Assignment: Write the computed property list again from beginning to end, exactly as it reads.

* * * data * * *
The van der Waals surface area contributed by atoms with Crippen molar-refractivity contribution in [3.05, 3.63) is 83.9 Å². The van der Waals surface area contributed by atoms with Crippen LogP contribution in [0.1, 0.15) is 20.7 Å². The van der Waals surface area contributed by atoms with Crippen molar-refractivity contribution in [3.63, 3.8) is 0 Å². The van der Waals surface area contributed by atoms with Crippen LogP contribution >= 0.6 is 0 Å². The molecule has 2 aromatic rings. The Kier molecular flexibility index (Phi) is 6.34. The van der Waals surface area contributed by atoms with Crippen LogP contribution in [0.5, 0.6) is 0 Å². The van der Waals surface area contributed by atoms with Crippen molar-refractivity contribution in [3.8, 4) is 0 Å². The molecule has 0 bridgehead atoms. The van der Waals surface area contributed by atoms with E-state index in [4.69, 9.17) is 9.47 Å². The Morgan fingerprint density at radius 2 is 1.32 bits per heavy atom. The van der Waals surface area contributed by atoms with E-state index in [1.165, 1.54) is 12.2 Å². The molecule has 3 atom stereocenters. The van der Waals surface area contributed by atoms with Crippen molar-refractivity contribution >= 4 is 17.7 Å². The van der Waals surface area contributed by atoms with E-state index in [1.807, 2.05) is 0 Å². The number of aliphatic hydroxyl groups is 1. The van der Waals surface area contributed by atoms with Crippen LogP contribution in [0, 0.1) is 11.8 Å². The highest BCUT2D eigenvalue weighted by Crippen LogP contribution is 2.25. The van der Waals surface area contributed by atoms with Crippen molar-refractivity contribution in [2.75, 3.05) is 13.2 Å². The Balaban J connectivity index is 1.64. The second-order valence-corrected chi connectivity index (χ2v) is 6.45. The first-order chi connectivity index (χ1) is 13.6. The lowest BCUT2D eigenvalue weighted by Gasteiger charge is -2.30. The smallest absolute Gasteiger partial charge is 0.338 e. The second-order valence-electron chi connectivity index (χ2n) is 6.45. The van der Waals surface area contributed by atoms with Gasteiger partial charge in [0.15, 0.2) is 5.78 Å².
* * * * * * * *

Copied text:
The van der Waals surface area contributed by atoms with Crippen molar-refractivity contribution in [3.05, 3.63) is 83.9 Å². The van der Waals surface area contributed by atoms with Crippen LogP contribution in [0.1, 0.15) is 20.7 Å². The van der Waals surface area contributed by atoms with Crippen molar-refractivity contribution in [3.63, 3.8) is 0 Å². The van der Waals surface area contributed by atoms with Crippen LogP contribution >= 0.6 is 0 Å². The molecule has 2 aromatic rings. The Kier molecular flexibility index (Phi) is 6.34. The van der Waals surface area contributed by atoms with Crippen LogP contribution in [0.5, 0.6) is 0 Å². The van der Waals surface area contributed by atoms with Crippen molar-refractivity contribution in [3.8, 4) is 0 Å². The molecule has 0 bridgehead atoms. The van der Waals surface area contributed by atoms with E-state index in [4.69, 9.17) is 9.47 Å². The Morgan fingerprint density at radius 2 is 1.32 bits per heavy atom. The van der Waals surface area contributed by atoms with E-state index in [1.165, 1.54) is 12.2 Å². The molecule has 3 atom stereocenters. The van der Waals surface area contributed by atoms with Crippen molar-refractivity contribution >= 4 is 17.7 Å². The van der Waals surface area contributed by atoms with E-state index in [1.807, 2.05) is 0 Å². The number of aliphatic hydroxyl groups is 1. The van der Waals surface area contributed by atoms with Crippen LogP contribution in [0, 0.1) is 11.8 Å². The highest BCUT2D eigenvalue weighted by Crippen LogP contribution is 2.25. The van der Waals surface area contributed by atoms with Crippen molar-refractivity contribution in [2.75, 3.05) is 13.2 Å². The Balaban J connectivity index is 1.64. The second-order valence-corrected chi connectivity index (χ2v) is 6.45. The first-order chi connectivity index (χ1) is 13.6. The lowest BCUT2D eigenvalue weighted by Gasteiger charge is -2.30. The smallest absolute Gasteiger partial charge is 0.338 e. The second-order valence-electron chi connectivity index (χ2n) is 6.45. The van der Waals surface area contributed by atoms with Gasteiger partial charge in [0.15, 0.2) is 5.78 Å².